Moving on from Maslow

The first and second parts of this series of blogs explored the pyramid diagram and critiqued the use of his theory to devise behaviour management strategies.

I have written and rewritten the opening of this post three times now. I went for the let’s go point by point through the criticisms. Then I went full-on progressives know shit about child abuse angle. Then I thought of just sticking some diagrams in to tell the story. None of those felt right, though. I don’t want to have a go at anyone because even those progressives who tout ideas I disagree with are not doing so because they are bad people or because they are trying to cause harm in this situation.

Changing is hard for a lot of people; it can be hard on occasions even for people who cope with it well on the whole. Each new experience can be met with varying levels of courage, resistance or hopelessness.

So here are the things that I think are problematic about the adoption of Maslowesque beliefs.

All the needs that Maslow mentions are real, the idea that we are cut off from some as a result of deficiencies is something that has come less from Maslow as from others. But given how much of the received wisdom in education is a game of Chinese Whispers, one can see how it has morphed into any deficiency at a lower level means higher levels needs are absent.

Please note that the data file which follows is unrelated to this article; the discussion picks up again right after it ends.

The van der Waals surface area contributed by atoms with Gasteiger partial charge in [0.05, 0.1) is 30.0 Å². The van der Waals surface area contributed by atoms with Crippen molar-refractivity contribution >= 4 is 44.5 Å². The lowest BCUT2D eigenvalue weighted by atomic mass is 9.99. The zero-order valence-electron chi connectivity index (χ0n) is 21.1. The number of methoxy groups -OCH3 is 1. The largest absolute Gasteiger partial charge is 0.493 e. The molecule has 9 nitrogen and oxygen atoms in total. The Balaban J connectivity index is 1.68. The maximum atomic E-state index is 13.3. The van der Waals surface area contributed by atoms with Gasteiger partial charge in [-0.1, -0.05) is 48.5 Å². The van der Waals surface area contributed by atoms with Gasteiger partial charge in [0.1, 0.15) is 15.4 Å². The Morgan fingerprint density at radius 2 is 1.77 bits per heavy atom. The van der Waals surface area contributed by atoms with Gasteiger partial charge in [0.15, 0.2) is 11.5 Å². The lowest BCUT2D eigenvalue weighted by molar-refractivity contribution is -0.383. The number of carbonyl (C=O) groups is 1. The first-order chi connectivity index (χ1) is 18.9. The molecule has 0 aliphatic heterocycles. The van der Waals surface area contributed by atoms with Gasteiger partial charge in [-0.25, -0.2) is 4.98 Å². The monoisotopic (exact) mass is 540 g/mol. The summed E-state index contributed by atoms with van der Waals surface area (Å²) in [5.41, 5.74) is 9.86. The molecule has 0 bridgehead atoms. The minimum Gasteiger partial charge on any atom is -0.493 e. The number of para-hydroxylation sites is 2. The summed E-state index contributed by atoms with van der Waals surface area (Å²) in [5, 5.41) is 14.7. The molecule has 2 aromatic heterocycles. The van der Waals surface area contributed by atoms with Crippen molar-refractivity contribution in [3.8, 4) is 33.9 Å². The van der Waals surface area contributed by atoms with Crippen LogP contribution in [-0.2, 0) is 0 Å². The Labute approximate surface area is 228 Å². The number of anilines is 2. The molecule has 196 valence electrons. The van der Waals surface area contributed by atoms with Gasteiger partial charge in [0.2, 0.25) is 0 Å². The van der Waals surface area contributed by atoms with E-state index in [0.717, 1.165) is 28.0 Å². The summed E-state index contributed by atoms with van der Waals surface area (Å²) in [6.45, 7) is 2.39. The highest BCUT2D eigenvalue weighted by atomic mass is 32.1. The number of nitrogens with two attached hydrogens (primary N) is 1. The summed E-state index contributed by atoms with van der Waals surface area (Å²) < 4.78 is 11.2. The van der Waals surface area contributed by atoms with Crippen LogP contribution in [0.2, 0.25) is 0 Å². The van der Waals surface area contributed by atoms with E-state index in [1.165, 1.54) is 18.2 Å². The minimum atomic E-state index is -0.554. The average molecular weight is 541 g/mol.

Thus, we have the school of thought that says if a child’s home circumstances involve neglect or abuse we need to meet their lower order needs first – such as food and self-esteem before we can expect them to cope with schools rules based on values and ideas of right/wrong. It’s not their fault they can’t meet the expectations and that we need to accommodate their behaviour as a result.This so often turns into constantly shifting boundaries to avoid ‘punishing’ the child by enforcing consequences for rule breaking. Even though this is at odds with the fact that all children need boundaries to feel secure, it is seen humane and caring to act in this manner.

There is no evidence of this. In fact,  I would argue the exact opposite. We are products of our experiences and some of those raise our consciousness and awareness. If anything, children who live in a family where domestic violence is the norm, are being confronted with moral issues and dilemmas repeatedly. They are shielded from explanations of what they are seeing and understanding their experiences, their feelings which are related to these and the ability to come to terms with it. Children who have experienced intense physical abuse are confronted with the real possibility of death during that experience. Who doesn’t experience confronting one’s own morality at a spiritual level? What evidence is there that young children don’t? The only explanation I have been presented with repeatedly is the blessed pyramid.